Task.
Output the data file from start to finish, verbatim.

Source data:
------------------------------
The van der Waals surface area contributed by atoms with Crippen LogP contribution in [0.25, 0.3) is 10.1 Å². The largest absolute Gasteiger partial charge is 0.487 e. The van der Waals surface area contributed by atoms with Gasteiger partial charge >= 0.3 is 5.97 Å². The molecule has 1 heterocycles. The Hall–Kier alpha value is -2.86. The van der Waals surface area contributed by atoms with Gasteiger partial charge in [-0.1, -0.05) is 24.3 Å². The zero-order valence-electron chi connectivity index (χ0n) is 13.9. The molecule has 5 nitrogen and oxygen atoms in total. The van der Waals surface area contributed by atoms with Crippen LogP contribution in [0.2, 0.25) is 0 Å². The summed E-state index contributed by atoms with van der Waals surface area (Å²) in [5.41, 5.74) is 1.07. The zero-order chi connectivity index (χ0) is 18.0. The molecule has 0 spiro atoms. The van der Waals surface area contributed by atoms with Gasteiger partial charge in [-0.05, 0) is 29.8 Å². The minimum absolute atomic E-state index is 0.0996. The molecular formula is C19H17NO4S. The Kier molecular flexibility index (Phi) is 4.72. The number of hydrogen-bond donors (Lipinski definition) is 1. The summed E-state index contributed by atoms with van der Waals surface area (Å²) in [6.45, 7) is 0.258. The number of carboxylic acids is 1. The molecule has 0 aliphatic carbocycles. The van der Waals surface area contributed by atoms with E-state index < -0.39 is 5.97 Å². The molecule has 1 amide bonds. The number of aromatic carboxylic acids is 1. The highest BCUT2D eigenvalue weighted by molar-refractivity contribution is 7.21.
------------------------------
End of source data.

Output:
The van der Waals surface area contributed by atoms with Crippen LogP contribution in [0.25, 0.3) is 10.1 Å². The largest absolute Gasteiger partial charge is 0.487 e. The van der Waals surface area contributed by atoms with Gasteiger partial charge >= 0.3 is 5.97 Å². The molecule has 1 heterocycles. The Hall–Kier alpha value is -2.86. The van der Waals surface area contributed by atoms with Gasteiger partial charge in [-0.1, -0.05) is 24.3 Å². The zero-order valence-electron chi connectivity index (χ0n) is 13.9. The molecule has 5 nitrogen and oxygen atoms in total. The van der Waals surface area contributed by atoms with Crippen LogP contribution in [0.2, 0.25) is 0 Å². The summed E-state index contributed by atoms with van der Waals surface area (Å²) in [5.41, 5.74) is 1.07. The zero-order chi connectivity index (χ0) is 18.0. The molecule has 0 spiro atoms. The van der Waals surface area contributed by atoms with Gasteiger partial charge in [-0.05, 0) is 29.8 Å². The minimum absolute atomic E-state index is 0.0996. The molecular formula is C19H17NO4S. The Kier molecular flexibility index (Phi) is 4.72. The number of hydrogen-bond donors (Lipinski definition) is 1. The summed E-state index contributed by atoms with van der Waals surface area (Å²) in [6.45, 7) is 0.258. The number of carboxylic acids is 1. The molecule has 0 aliphatic carbocycles. The van der Waals surface area contributed by atoms with E-state index < -0.39 is 5.97 Å². The molecule has 1 amide bonds. The number of aromatic carboxylic acids is 1. The highest BCUT2D eigenvalue weighted by molar-refractivity contribution is 7.21.